Posts Tagged ‘children’

01_percent_food_insecure_households

According to a new study by Diane Whitmore Schanzenbach, Lauren Bauer, and Greg Nantz (citations omitted),

In 2014 more than 15.3 million children—or more than one in five—lived in a food-insecure household in the United States. This is a marked increase from the years prior to the Great Recession, when an average of 12.9 million children lived in a food-insecure household. . .

After the onset of the Great Recession all household types saw sharp increases in rates of food insecurity, with households with children experiencing the largest increase. From 1998 to 2007 an average of 15.7 percent of households with children, 10.8 percent of households overall, and 6 percent of households with seniors were food insecure. The average from 2008 to 2014 was roughly 4 percentage points higher for households overall and for households with children, and about 2 percentage points higher for households with seniors. These changes amount to millions more Americans living in food-insecure households. Despite recent improvements in the economy, food insecurity rates are still higher than they were prior to the Great Recession, potentially reflecting higher rates of poverty and increased costs of other necessities such as housing.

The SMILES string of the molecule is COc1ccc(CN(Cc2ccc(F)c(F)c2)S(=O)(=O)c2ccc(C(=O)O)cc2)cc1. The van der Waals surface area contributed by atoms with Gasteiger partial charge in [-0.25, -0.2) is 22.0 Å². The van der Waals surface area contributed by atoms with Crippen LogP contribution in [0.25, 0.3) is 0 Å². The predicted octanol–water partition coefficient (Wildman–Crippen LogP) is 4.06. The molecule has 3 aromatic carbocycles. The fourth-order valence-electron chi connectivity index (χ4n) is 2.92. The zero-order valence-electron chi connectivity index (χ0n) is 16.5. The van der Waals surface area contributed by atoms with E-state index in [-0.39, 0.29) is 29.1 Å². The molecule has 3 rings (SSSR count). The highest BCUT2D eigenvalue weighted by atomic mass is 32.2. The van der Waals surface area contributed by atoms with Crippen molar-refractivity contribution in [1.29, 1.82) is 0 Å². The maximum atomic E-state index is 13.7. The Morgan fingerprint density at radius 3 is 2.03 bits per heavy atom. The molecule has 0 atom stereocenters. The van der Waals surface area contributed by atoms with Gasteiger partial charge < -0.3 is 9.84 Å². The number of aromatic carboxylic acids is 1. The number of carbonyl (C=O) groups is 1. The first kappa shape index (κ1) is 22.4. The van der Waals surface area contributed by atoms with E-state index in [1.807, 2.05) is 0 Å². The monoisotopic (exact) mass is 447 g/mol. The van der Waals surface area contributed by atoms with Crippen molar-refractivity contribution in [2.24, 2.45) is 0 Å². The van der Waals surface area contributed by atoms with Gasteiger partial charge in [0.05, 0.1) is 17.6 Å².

It’s been a spectacular recovery from the Great Recession for a tiny group at the top. For millions of the nation’s children and working-class families, well, it’s meant something quite different—including a great deal of food insecurity.

child poverty

According to the latest fact sheet from the National Center for Children in Poverty, both the number and percentage of children in or near poverty increased from 2008 to 2014 (the latest year for which data are available).